The province is standing up for rural Albertans by acting on concerns to deter crime, reinforce property rights and give victims a stronger voice in the justice system.
“We are sending a strong signal to rural Albertans who have been victimized for far too long. We have listened to you. We have heard you. And we are standing with you. We want to ensure you know that we are going to do everything we can as a provincial government to help you feel safe in your communities.”Doug Schweitzer, Minister of Justice and Solicitor General
“In many ways, rural communities are the heart of this province – hard-working, salt-of-the-earth, and always ready and willing to lend a hand to a neighbour in need. It’s heartbreaking to see the scourge of criminal activity worsen in these communities over the past several years, and we need to take action. This is an issue that affects many in my own community, and it is one that I take very seriously. As we promised, our government is taking immediate steps to make sure everyone feels safe and secure in their homes and in their communities.”Jason Nixon, Minister of Environment and Parks
Integrating provincial peace officers
In rural areas, police can be stretched across large distances, which can lead to longer response times. To help reduce response times, the government will create the Rural Alberta Provincial Integrated Defence Force – the RAPID Force – by expanding the roles and authorities of 400 peace officers in the Fish and Wildlife Enforcement Branch, Commercial Vehicle Enforcement Branch and the traffic arm of the Alberta Sheriffs. The changes will allow these officers to respond to a wider range of calls and to assist the RCMP and other police services in some emergencies.
Training and related planning is underway, to have the first of these officers available to assist rural Albertans by fall 2020.
Strengthening property rights
To defend the rights of law-abiding property owners, the government will introduce changes to the Occupiers’ Liability Act. These changes would eliminate the liability of law-abiding property owners who are protecting their property against trespasses who are, or who are believed to be, in the commission of a criminal act. This provision will be retroactive to Jan. 1, 2018.
To strengthen trespass laws and further defend property rights, planned legislation includes a proposed five-fold increase to the maximum fines for trespassing offences, with fines of up to $10,000 for a first violation and $25,000 for subsequent offences, as well as possible prison time of up to six months. Corporations that help or direct trespassers would face fines up to $200,000. In addition to these increases, a proposed change would increase the maximum amount a court can order for loss of or damage to property from $25,000 to $100,000.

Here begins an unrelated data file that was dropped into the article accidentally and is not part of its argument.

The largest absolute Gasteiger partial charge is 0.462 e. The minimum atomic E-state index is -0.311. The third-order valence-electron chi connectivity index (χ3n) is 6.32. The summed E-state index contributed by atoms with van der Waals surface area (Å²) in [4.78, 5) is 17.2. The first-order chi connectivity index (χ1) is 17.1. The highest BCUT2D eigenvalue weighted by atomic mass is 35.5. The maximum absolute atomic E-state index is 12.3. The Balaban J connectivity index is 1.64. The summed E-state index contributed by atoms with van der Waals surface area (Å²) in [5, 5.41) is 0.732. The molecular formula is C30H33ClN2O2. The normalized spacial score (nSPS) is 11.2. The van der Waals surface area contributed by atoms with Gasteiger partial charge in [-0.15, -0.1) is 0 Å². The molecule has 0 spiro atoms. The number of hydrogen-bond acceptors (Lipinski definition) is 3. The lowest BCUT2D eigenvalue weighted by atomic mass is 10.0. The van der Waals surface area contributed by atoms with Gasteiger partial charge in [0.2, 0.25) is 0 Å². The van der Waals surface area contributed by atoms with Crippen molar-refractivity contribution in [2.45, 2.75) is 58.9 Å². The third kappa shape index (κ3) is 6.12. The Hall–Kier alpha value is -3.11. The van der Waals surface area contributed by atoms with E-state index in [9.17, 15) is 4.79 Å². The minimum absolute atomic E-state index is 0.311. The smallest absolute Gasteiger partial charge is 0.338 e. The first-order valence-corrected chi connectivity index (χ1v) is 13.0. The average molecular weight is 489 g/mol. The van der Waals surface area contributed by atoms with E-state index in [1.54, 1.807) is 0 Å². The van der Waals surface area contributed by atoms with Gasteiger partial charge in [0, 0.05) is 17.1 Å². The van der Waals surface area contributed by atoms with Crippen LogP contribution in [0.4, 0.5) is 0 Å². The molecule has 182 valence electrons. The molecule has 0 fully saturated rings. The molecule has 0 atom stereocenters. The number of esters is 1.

The planned legislation would amend the Petty Trespass Act to add explicit references to better capture land used for crops, animal-rearing and bee-keeping.
A proposed biosecurity regulation under the Animal Health Act would create offences and penalties for people who enter agricultural operations without authorization or encourage others to do so. Such incidents can introduce disease and threaten the welfare of animals.
Cracking down on metal theft
Government has proclaimed the Scrap Metal Dealers and Recyclers Identification Act to deter metal theft by making it more difficult for criminals to monetize stolen material by selling it for scrap.
Metal theft is a significant public safety risk. Thieves terrify property owners by trespassing and stealing materials such as copper wire and industrial batteries and frequently damage and interfere with critical systems like electrical lines, telecommunications cables and transportation infrastructure.
Criminals often steal metal from property owners and critical infrastructure in isolated areas to avoid detection. This has also made rural Albertans a target of trespassers and thieves looking for metal.
The Scrap Metal Dealers and Recyclers Identification Act was passed in 2012, but never proclaimed. An Order in Council signed Nov. 5 puts the legislation into effect immediately.
Regulations outlining requirements on dealers and recyclers to obtain proof of identification from sellers, record and retain details of transactions and share information with law enforcement will be in place by spring 2020. There is also an immediate requirement for scrap metal dealers and recyclers to report any suspected stolen property in their possession to authorities.
A new voice for victims
Community impact statements will recognize the far-reaching effects of a crime and how an entire community can suffer harm or loss.
A new program will enable communities to take part in the sentencing of offenders by letting them submit a statement describing how the crime has affected the community as a whole – including the emotional, physical and economic impact, or fears they may have for their own security.
A community impact statement could be written on behalf of any group of people, such as those in a geographic area, diverse segments of the population, and groups affected by the crime.
Community impact statement forms will be available online in early January.
There will also be additional support for victims, via a new Restitution Recoveries Program. The program will help victims collect outstanding payments on restitution orders by giving government the authority to use enforcement measures against offenders, such as garnishing wages or seizing and selling property, as needed.
This program will reduce red tape for victims who would otherwise have to navigate the legal system and attempt to collect court-ordered restitution at their own risk, effort and expense.